Let's have some ground rules for debating the marriage amendment

Adam J. Copeland
Adam J. Copeland: We can show our Minnesota values by debating our differences with civility, humility, and kindness.
Submitted photo

Adam J. Copeland is director and mission developer of The Project F-M, which describes its mission as "making space for 20/30-somethings to love God and neighbor by cultivating an open-minded, curious faith" He is a source in MPR's Public Insight Network.

My parents' neighbor was confused. Four years ago the citizens of Florida were preparing to vote on a constitutional amendment similar to the marriage amendment slated for Minnesota's November ballot. My father, a Presbyterian pastor in Florida, put up a yard sign urging citizens to "vote no" on the amendment.

The day after the sign went up, a neighbor came by the house. In his quiet way, the neighbor kindly told my father that he must be confused about what a "yes" or "no" vote meant regarding the amendment. Our neighbor, knowing my father was a pastor, wanted to spare him the embarrassment of having put up the wrong sign.

My father smiled and thanked him even as he explained that the yard sign was no mistake. In fact, it was my family's Christian convictions that demanded they speak out against the amendment. The ensuing conversation may not have changed any votes, but it certainly deepened the neighbors' understanding of one another.

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The story speaks to some assumptions regarding the marriage amendment debate — that all Christian pastors would support the amendment, for one. As Minnesota nears its own time of yard signs and neighborly banter over a proposed marriage amendment, I suggest the following five ground rules for the debate.

Let all Minnesotans remember that:

There is no one Christian position. Some, like the state's Catholic bishops, advocate for the amendment on Christian grounds. Others, like the majority of delegates at the recent Minneapolis Synod Assembly of the Evangelical Lutheran Church in America, oppose the amendment. As a Christian pastor myself I would be the last to say that one's religious convictions should not influence choices at the voting booth — anything but. However, it should be noted that Christians hold varied and complex positions on the amendment. We cannot be seen as one voting bloc.

We all support families. I believe both those supporting and opposing the amendment have the well-being of families at the heart of their position. In this way all voters are "pro-family;" they just deeply disagree as to what sort of families should have the legal status of marriage.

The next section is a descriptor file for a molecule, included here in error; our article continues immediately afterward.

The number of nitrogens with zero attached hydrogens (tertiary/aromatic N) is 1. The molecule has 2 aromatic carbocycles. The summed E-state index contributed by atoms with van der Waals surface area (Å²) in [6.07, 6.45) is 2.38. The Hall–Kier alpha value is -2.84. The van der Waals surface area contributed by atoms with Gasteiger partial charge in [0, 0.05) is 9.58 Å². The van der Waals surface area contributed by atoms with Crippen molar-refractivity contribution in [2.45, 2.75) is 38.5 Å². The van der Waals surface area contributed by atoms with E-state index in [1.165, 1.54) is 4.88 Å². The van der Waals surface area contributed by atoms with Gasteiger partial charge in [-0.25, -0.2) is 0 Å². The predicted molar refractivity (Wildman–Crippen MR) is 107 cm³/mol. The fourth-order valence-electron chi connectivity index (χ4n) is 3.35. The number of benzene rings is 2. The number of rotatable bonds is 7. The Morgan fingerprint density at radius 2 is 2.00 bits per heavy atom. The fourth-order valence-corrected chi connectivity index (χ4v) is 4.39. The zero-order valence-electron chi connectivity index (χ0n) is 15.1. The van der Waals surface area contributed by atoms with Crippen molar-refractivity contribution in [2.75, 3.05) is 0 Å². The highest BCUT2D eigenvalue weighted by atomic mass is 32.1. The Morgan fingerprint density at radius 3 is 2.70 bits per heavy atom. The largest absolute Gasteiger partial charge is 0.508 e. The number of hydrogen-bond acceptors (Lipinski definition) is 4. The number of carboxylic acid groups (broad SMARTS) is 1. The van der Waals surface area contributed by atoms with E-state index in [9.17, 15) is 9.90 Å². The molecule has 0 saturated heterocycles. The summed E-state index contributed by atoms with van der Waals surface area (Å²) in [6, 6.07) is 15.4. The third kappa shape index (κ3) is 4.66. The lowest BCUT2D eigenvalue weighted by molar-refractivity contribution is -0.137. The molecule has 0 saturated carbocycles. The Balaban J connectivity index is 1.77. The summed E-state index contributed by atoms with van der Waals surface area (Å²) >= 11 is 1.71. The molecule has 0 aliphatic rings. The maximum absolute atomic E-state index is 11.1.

Gays and lesbians are not "others" or "alien;" they are our neighbors, our family members, our coworkers and our friends. In heated debates, we too easily jump to alienating rhetoric, even if we intend to act out of love. Bearing that in mind, we must carefully monitor our public conversations so that we do not demonize those with whom we disagree.

The Biblical argument is hotly contested. What the Bible has to say about homosexuality and marriage is still being debated. Thousands of pages analyzing the Bible and homosexuality have been published in recent years. The Bible will certainly be a deciding factor for people on both sides of the issue, but that does not solve the problem of its diverse interpretations.

Traditional labels do not always apply and may not be helpful. Consider the Log Cabin Republicans, a grassroots conservative organization supporting freedom and equality of gay and lesbian Americans. Similarly, I have friends who are progressive on most issues, but have a very traditional position on marriage. Not too long ago I heard a gay man speak about the death of his partner in the 1990s. Someone asked him, "Did your partner die from AIDS-related complications?" The man laughed. He said, "No, he didn't have HIV/AIDS. He died in a car accident while driving his Harley Davidson to a motorcycle rally." Stereotypes do us no good, no matter on which side of the amendment debate we fall.

Certainly, I have my own position on the proposed amendment — I will be voting against it — but that is not really my point here. More broadly, I hope Minnesota conducts the looming debate in a way that might make us all proud, whether or not our position wins a majority vote.

Diversity of opinion is part of what makes our state great. We can show our Minnesota values by debating our differences with civility, humility, and kindness.

Those are my proposed ground rules for the marriage amendment debate. Might there be better ones? Yes; I bet there are and I would love to hear your suggestions. But there is no need to raise your voice. I am right here, neighbor.